Mental health campaigner and motivational speaker Luke Ambler will be able to add ‘writer’ to that list this weekend when he celebrates the official release of a new journal.
Luke, who runs a handful of businesses alongside his charity work, has written the book as a ‘self-help’ guide, with pointers on how to adjust your mental health and direct your own future.
The 28-year-old former Halifax RLFC star explained that the content is inspired by his own experiences, with his “What’s Next?” theory providing a key narrative throughout.
He said: “That question; ‘What’s Next?’, has been so important to me and my life.
“It got me through some very tough times. I found myself sat in a police cell feeling sorry for myself after I’d been involved in a fight.
“I’d been let go from my contract at Leeds Rhinos, my partner had finished with me and I started drinking excessively. I’d lost my dream job and my dream girl and I was 22. I felt angry and hopeless.
“So I started to make myself think ‘What’s Next?’ - what can I do to affect change and turn this situation around?”
Within months, Luke had turned his life around, rekindled with his partner and got his rugby career back on track. Luke then started a business talking about all of his life’s hardships and found his theory really helped people and worked for overcoming setbacks.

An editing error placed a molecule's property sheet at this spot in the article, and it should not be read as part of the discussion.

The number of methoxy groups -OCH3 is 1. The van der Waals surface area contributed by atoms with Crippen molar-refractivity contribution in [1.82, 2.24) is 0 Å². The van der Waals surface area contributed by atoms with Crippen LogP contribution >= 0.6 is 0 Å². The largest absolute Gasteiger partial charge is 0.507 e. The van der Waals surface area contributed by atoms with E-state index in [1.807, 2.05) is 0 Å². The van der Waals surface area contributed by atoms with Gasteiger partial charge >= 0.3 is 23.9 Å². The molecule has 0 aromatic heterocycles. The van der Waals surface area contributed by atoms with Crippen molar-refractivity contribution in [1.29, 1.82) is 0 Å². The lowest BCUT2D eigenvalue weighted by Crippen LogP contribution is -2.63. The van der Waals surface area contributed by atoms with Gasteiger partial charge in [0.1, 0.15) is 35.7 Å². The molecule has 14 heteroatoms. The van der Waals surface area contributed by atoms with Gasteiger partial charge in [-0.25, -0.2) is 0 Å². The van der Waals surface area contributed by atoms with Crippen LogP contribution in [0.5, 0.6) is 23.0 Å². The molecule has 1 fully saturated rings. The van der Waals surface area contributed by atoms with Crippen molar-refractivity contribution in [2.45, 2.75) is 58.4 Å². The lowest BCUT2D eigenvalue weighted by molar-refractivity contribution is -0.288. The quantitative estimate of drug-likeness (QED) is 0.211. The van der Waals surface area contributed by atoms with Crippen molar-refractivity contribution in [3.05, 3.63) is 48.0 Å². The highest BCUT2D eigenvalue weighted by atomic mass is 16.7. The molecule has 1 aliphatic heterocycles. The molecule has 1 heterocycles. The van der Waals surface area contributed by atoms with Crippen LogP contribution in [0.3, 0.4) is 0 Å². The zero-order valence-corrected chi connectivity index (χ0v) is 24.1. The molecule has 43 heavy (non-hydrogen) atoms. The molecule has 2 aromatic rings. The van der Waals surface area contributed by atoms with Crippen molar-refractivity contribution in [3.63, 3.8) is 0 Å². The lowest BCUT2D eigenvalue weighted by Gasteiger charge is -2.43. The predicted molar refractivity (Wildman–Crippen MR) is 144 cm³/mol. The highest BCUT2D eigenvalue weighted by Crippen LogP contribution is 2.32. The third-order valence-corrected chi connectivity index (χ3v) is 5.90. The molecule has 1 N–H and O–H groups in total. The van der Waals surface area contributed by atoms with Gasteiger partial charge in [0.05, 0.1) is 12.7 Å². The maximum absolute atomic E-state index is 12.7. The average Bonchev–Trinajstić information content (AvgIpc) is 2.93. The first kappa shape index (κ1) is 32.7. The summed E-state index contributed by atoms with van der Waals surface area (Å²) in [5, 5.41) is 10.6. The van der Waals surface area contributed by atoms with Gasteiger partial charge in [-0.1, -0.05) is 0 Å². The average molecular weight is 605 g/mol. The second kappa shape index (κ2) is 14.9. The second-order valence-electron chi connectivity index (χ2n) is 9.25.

“Everything started from there. Thinking positively, acting more positively, making positive choices in my life. And I soon realised I wanted to help other people do that. I began telling my ‘What’s Next?’ story across the country and now I do it internationally.”
This same theory is how he began an active role in the formation of mental health support campaign #ITSOKAYTOTALK and Andy’s Man Club in the wake of the suicide of his brother-in-law, Andy Roberts.
Split into two distinct sections, ‘What’s Next?’ is the title of one side of the journal, ‘Bee You’ the other.
The former, Luke says, is a guide to encourage men to be themselves, be productive, be accountable and feel comfortable in themselves. The latter aims to provide the reader with an outlet, for those unable to unload or that feel uncomfortable sharing their feelings.
“It’s there to help people,” he said, “It’s there for people to pick up and use as they need or want to.”
The journal will be launched in the form of an informal drop-in session hosted by Luke at his Halifax town centre offices at Croft Myl, West Parade, HX1 2EQ.